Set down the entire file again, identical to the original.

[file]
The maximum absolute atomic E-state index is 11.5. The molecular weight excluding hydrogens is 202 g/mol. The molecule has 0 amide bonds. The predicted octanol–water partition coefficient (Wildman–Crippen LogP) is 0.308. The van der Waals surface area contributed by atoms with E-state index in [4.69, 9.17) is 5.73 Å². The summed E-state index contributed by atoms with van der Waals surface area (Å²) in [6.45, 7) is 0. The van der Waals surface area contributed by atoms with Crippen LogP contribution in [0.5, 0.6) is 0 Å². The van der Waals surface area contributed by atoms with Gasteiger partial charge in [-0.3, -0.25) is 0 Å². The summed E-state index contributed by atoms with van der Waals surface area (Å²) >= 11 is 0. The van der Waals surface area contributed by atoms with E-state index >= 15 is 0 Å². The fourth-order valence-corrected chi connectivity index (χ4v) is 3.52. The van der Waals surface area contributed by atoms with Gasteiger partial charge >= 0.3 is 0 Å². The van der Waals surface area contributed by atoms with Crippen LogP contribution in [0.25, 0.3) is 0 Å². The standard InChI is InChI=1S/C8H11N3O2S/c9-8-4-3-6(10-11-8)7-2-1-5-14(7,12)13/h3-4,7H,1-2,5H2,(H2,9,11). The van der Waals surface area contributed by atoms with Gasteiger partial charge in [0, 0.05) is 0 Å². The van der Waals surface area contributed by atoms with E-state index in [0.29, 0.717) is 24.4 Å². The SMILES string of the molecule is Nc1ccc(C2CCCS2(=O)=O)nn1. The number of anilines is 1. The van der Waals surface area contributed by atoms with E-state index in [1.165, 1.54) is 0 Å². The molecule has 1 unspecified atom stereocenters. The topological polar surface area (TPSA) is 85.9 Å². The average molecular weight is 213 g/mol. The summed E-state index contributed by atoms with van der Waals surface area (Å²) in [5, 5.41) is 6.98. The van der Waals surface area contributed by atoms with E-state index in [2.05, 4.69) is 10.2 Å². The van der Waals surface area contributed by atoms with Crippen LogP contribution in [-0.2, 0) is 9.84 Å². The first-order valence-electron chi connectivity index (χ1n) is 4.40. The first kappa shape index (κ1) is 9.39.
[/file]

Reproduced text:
The maximum absolute atomic E-state index is 11.5. The molecular weight excluding hydrogens is 202 g/mol. The molecule has 0 amide bonds. The predicted octanol–water partition coefficient (Wildman–Crippen LogP) is 0.308. The van der Waals surface area contributed by atoms with E-state index in [4.69, 9.17) is 5.73 Å². The summed E-state index contributed by atoms with van der Waals surface area (Å²) in [6.45, 7) is 0. The van der Waals surface area contributed by atoms with Crippen LogP contribution in [0.5, 0.6) is 0 Å². The van der Waals surface area contributed by atoms with Gasteiger partial charge in [-0.3, -0.25) is 0 Å². The summed E-state index contributed by atoms with van der Waals surface area (Å²) >= 11 is 0. The van der Waals surface area contributed by atoms with E-state index >= 15 is 0 Å². The fourth-order valence-corrected chi connectivity index (χ4v) is 3.52. The van der Waals surface area contributed by atoms with Gasteiger partial charge >= 0.3 is 0 Å². The van der Waals surface area contributed by atoms with Crippen LogP contribution in [0.25, 0.3) is 0 Å². The standard InChI is InChI=1S/C8H11N3O2S/c9-8-4-3-6(10-11-8)7-2-1-5-14(7,12)13/h3-4,7H,1-2,5H2,(H2,9,11). The van der Waals surface area contributed by atoms with Gasteiger partial charge in [0, 0.05) is 0 Å². The van der Waals surface area contributed by atoms with E-state index in [0.29, 0.717) is 24.4 Å². The SMILES string of the molecule is Nc1ccc(C2CCCS2(=O)=O)nn1. The number of anilines is 1. The van der Waals surface area contributed by atoms with E-state index in [1.165, 1.54) is 0 Å². The molecule has 1 unspecified atom stereocenters. The topological polar surface area (TPSA) is 85.9 Å². The average molecular weight is 213 g/mol. The summed E-state index contributed by atoms with van der Waals surface area (Å²) in [5, 5.41) is 6.98. The van der Waals surface area contributed by atoms with E-state index in [2.05, 4.69) is 10.2 Å². The van der Waals surface area contributed by atoms with Crippen LogP contribution in [-0.2, 0) is 9.84 Å². The first-order valence-electron chi connectivity index (χ1n) is 4.40. The first kappa shape index (κ1) is 9.39.